WASHINGTON -- Corrupt Ukrainian officials and private U.S. citizens had much to do with getting the former ambassador to Ukraine removed from her post, according to congressional testimony provided by George Kent, the deputy assistant secretary of state in charge of European and Eurasian affairs.
Based on a 355-page transcript the House of Representatives released on November 7 of Kent’s deposition a month earlier in an impeachment inquiry into President Donald Trump, efforts to remove the former Ukraine envoy started in 2018.
Kent described the orchestrated efforts on both sides of the Atlantic Ocean as “snake pits.”
“My reference to the snake pits would have been in the context of having our ambassador just removed through actions by corrupt Ukrainians in Ukraine as well as private American citizens back here,” Kent said.
He posited that former Ukrainian Prosecutor-General Yuriy Lutsenko sought revenge on Ambassador Marie Yovanovitch and reached out to Trump’s personal attorney, Rudy Giuliani, to spread false information about her alleged disloyalty to the president.
Giuliani, he said, conducted a smear campaign “full of lies and incorrect information” against Yovanovitch before she was recalled in May.
Simultaneously, Soviet-born businessmen Lev Parnas and Igor Fruman, both of whom have since been indicted on U.S. campaign finance violations, had undermined the former Ukraine ambassador in 2018. Both are U.S. citizens.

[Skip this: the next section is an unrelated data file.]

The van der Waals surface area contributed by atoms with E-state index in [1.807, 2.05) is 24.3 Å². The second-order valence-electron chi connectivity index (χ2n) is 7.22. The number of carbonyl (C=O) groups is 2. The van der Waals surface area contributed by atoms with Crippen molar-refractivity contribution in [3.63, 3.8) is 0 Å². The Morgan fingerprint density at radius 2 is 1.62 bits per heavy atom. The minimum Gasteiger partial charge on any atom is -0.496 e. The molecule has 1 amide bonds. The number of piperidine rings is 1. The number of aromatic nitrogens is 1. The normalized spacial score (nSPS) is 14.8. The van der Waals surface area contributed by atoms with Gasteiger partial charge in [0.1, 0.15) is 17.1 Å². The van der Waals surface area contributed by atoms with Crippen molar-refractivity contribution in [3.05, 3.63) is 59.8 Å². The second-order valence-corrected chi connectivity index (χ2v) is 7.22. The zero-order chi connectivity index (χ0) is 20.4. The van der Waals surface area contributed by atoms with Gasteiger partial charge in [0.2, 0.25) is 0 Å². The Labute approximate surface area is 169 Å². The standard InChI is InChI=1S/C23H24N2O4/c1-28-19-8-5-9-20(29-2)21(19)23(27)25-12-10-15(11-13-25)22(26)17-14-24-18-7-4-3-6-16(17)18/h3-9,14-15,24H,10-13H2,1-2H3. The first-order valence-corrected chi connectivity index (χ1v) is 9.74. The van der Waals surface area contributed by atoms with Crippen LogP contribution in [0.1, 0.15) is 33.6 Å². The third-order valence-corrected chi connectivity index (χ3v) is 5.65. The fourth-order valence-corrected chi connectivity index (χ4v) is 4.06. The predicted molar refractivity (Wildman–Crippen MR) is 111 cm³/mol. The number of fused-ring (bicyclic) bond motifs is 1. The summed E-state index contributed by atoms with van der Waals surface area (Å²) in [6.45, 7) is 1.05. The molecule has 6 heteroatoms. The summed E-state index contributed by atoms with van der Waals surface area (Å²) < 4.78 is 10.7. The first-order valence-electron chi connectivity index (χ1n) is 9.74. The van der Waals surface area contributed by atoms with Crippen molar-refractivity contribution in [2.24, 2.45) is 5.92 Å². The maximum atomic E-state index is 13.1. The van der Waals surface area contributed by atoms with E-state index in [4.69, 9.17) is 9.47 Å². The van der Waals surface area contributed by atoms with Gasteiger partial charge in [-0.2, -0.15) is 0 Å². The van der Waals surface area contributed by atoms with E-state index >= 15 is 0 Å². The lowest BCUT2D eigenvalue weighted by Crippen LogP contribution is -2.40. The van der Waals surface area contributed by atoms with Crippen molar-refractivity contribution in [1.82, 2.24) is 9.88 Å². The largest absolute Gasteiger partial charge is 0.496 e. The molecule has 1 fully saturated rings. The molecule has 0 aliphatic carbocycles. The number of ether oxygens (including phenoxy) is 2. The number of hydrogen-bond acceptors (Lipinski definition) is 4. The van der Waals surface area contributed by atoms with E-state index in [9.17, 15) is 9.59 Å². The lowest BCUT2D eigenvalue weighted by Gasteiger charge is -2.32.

Kent, in particular, cited a meeting the two businessmen had with then-Congressman Pete Sessions on May 9, 2018, “the same day he wrote a letter to Secretary [of State Mike] Pompeo impugning Ambassador Yovanovitch’s loyalty and suggesting she be removed.”
Kent said that Lutsenko had spread lies about him and Yovanovitch at a meeting with Giuliani in New York as relayed to him by Ukrainian Interior Minister Arsen Avakov, whom he met in Washington on February 11.
Kent said he pressed the State Department to issue a “clear statement of support” for Yovanovitch in light of the numerous attacks on her by the U.S. “presidential family,” who spread “falsehoods” through social media.
However, none was forthcoming, Kent said, while recollecting that U.S. Ambassador to the European Union Gordon Sondland had suggested that Yovanovitch “should issue a statement, or do a video or tweet declaring full support for the foreign policy of President Trump, essentially asking her to defend herself as opposed to having the State Department defend her.”